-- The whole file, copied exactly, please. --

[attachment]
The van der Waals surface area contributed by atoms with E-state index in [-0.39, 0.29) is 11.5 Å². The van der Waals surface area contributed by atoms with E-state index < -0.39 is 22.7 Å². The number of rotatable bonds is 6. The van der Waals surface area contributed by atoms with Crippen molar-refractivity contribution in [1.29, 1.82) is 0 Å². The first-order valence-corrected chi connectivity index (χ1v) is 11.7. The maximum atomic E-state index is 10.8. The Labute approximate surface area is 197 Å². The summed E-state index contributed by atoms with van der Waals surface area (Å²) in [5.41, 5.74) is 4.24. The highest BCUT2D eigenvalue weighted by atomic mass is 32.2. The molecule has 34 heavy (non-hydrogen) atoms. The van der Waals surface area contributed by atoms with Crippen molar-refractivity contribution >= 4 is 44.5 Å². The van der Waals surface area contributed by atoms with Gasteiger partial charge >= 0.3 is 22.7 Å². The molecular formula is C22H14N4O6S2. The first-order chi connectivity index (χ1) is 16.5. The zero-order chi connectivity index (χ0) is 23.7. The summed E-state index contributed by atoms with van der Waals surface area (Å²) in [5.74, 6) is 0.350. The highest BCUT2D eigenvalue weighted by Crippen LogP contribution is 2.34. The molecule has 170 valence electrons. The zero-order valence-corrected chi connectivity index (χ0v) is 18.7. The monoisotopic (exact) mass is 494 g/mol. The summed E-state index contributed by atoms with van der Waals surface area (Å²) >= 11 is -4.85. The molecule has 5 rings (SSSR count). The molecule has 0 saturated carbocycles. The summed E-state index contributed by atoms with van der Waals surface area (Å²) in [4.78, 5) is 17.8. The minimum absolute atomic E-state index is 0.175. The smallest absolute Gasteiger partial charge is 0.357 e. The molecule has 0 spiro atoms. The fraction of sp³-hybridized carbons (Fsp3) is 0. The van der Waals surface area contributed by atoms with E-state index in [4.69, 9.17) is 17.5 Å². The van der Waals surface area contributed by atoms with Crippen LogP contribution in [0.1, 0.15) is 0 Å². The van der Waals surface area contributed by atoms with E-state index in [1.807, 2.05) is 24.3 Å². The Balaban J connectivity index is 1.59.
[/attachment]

The van der Waals surface area contributed by atoms with E-state index in [-0.39, 0.29) is 11.5 Å². The van der Waals surface area contributed by atoms with E-state index < -0.39 is 22.7 Å². The number of rotatable bonds is 6. The van der Waals surface area contributed by atoms with Crippen molar-refractivity contribution in [1.29, 1.82) is 0 Å². The first-order valence-corrected chi connectivity index (χ1v) is 11.7. The maximum atomic E-state index is 10.8. The Labute approximate surface area is 197 Å². The summed E-state index contributed by atoms with van der Waals surface area (Å²) in [5.41, 5.74) is 4.24. The highest BCUT2D eigenvalue weighted by atomic mass is 32.2. The molecule has 34 heavy (non-hydrogen) atoms. The van der Waals surface area contributed by atoms with Crippen molar-refractivity contribution >= 4 is 44.5 Å². The van der Waals surface area contributed by atoms with Gasteiger partial charge >= 0.3 is 22.7 Å². The molecular formula is C22H14N4O6S2. The first-order chi connectivity index (χ1) is 16.5. The zero-order chi connectivity index (χ0) is 23.7. The summed E-state index contributed by atoms with van der Waals surface area (Å²) in [5.74, 6) is 0.350. The highest BCUT2D eigenvalue weighted by Crippen LogP contribution is 2.34. The molecule has 170 valence electrons. The zero-order valence-corrected chi connectivity index (χ0v) is 18.7. The monoisotopic (exact) mass is 494 g/mol. The summed E-state index contributed by atoms with van der Waals surface area (Å²) >= 11 is -4.85. The molecule has 5 rings (SSSR count). The molecule has 0 saturated carbocycles. The summed E-state index contributed by atoms with van der Waals surface area (Å²) in [4.78, 5) is 17.8. The minimum absolute atomic E-state index is 0.175. The smallest absolute Gasteiger partial charge is 0.357 e. The molecule has 0 spiro atoms. The fraction of sp³-hybridized carbons (Fsp3) is 0. The van der Waals surface area contributed by atoms with E-state index in [4.69, 9.17) is 17.5 Å². The van der Waals surface area contributed by atoms with Crippen LogP contribution in [0.1, 0.15) is 0 Å². The van der Waals surface area contributed by atoms with E-state index in [1.807, 2.05) is 24.3 Å². The Balaban J connectivity index is 1.59.